Examination of Witnesses (Question Numbers
16 June 2008
Q80 Keith Hill: When will the trusts
in the south get meaningful clinical functionality?
Professor Thick: The start will
be the next implementation which I think is in Worcester, it is
certainly the West Country, and it will have order communications
Q81 Keith Hill: Finally, why is there
no realistic training environment for Trust staff to use prior
to deployment of the new care record system?
Mr Hextall: In the early deployments
there was certainly a mismatch between the training environment
that the Trusts were using to train and the system they eventually
got, and given that there are differences during the test cycles
with the release of software going in in little mini stages, it
was inevitable that the training system that was being delivered
to them for training, I do not know, three months in advance of
the implementation was slightly different to the system they eventually
got. With all of our suppliers we recognise that, and there is
much less of a mismatch now between the training environment and
the system that is being taken, and, where there is, then it needs
to be supported by notes explaining where those differences arise.
Q82 Dr Pugh: All my questions really
are about long-term running costs, value for money and lock-in,
but I want to talk about specific aspects of the Programme with
that focus on it. First, the national network itself. I note in
the NAO Report the service contract comes up for renewal every
three years, and is not a completely straightforward renewal because
presumably in the core services you need to buy your hospital
or whatever, and there are others you can choose to add on. I
am correct in that, am I?
Mr Nicholson: Yes.
Q83 Dr Pugh: Who is the contract
Mr Hextall: The N3 broadband network
is with BT.
Q84 Dr Pugh: If I earmark a hospital,
I do not really have an option other than to go to BT for the
core services, do I?
Mr Hextall: Well, it is important
to recognise that the contract BT have to supply the N3 broadband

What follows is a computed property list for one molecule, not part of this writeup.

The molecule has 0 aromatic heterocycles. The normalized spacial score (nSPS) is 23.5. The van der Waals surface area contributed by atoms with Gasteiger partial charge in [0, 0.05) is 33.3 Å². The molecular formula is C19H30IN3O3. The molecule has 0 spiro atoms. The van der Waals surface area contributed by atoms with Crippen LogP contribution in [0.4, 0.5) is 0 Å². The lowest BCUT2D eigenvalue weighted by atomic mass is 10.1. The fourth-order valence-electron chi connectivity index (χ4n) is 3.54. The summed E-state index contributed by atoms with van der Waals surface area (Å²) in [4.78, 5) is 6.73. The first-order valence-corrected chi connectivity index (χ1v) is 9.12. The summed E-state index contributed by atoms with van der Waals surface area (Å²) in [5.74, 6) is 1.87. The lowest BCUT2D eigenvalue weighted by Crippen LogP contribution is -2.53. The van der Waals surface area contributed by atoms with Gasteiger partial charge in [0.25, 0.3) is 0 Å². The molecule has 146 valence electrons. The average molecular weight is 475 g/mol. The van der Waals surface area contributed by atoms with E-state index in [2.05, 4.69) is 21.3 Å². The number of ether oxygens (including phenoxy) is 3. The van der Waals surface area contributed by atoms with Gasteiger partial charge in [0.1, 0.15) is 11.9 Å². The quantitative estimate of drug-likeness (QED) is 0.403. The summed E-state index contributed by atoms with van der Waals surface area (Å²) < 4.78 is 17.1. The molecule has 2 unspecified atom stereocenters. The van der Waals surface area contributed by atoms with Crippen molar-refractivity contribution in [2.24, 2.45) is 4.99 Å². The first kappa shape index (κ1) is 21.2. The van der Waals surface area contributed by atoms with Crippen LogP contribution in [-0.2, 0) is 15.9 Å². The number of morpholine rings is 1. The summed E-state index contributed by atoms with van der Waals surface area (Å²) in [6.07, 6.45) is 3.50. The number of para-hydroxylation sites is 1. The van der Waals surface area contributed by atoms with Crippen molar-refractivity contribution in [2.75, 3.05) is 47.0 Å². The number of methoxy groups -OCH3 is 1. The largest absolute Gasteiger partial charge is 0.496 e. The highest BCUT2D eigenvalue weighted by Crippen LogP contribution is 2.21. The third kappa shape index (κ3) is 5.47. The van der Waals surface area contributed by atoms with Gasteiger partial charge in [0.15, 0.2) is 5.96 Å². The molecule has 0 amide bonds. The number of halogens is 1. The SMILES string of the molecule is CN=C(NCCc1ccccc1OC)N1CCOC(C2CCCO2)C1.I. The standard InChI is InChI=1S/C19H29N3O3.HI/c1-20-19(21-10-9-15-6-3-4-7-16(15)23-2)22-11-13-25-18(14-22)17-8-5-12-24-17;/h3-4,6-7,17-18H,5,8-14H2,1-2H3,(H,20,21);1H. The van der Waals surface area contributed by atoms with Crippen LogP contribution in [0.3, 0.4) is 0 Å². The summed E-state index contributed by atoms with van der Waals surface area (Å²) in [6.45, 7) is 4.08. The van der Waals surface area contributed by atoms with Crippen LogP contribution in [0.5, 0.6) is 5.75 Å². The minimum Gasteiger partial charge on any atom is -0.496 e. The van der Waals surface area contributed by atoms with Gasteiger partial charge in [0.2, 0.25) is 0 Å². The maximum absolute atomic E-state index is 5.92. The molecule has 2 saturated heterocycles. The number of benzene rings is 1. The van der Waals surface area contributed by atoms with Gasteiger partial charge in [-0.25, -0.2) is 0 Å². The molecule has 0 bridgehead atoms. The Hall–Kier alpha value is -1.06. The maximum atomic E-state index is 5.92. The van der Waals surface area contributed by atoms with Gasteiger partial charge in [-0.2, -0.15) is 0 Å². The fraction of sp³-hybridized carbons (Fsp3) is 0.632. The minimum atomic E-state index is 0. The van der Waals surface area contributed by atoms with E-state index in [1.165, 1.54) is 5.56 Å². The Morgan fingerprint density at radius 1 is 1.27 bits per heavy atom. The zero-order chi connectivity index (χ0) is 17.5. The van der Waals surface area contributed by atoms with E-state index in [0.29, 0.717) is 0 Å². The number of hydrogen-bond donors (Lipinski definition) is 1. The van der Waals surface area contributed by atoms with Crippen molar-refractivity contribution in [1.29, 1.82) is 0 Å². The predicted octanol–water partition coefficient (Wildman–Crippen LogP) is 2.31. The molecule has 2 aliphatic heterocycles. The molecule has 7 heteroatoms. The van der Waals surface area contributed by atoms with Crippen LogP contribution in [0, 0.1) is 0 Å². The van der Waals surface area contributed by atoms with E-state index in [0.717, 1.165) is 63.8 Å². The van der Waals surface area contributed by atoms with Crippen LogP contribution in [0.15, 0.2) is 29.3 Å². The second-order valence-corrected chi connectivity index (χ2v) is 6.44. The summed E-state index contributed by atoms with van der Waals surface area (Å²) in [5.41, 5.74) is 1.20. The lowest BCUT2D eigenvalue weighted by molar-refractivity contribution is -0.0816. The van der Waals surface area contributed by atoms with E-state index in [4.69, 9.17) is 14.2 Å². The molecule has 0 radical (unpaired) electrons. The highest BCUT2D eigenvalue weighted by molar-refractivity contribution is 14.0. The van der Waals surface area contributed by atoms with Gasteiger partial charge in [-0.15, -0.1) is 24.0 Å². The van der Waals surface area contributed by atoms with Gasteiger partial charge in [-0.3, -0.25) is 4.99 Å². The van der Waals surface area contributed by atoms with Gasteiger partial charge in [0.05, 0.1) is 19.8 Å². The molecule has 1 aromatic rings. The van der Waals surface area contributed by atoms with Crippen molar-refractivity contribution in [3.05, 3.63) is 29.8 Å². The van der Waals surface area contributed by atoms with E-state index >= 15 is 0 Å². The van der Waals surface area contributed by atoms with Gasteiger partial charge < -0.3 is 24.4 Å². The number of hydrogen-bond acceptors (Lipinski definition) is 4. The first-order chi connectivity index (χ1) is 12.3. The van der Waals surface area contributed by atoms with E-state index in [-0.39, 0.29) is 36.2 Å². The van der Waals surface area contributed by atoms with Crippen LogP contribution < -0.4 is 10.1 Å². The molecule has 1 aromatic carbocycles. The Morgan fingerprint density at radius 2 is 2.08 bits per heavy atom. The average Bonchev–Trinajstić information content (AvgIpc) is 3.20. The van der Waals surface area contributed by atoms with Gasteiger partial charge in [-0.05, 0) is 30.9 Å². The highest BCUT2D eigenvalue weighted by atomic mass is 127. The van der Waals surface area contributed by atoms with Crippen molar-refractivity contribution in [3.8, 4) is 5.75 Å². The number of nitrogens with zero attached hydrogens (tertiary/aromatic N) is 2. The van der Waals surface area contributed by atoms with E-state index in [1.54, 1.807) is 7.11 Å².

network is not for them to supply a BT network; it is for them
to act as an agent on behalf of the NHS and get the best price
they can. So they do not deploy BT networks everywhere; they buy
networks off the whole range of network providers.
Q85 Dr Pugh: What I am trying to
figure out is what scope there is for re-negotiation or negotiation
on the part of institutions when you are buying into the national
networkand you cannot not buy into the national network?
Mr Hextall: That is correct.
Q86 Dr Pugh: There is limited scope?
Mr Hextall: There is no scope.
Q87 Dr Pugh: On the national data
Spine, again you are using the Oracle database server platform
for that, and presumably at some point in time that might become
very expensive to use. Is it a realistic option to find another
Mr Hextall: Bearing in mind that
we have an enterprise-wide agreement with Oracle to supply unlimitedwithin
the parlance it is all you can eatso as much of the Oracle
products as you can buy at a fixed price.
Q88 Dr Pugh: That may be a very good
deal, but if you do not like the deal you are offering is it realistic
or sensible or highly disruptive to go elsewhere?
Mr Hextall: It would be disruptive.
That particular decision as to which database platform they use
is the supplier's, since they are getting it for nothing effectively.
Q89 Dr Pugh: So in one case you are
stuck with BT, in the other you are stuck with Oracle. I am satisfied
with those answers. In terms of the documents generated on the
data Spine and so on, they are all presumably in some open European
document format so if we did have to use Oracle or whatever, we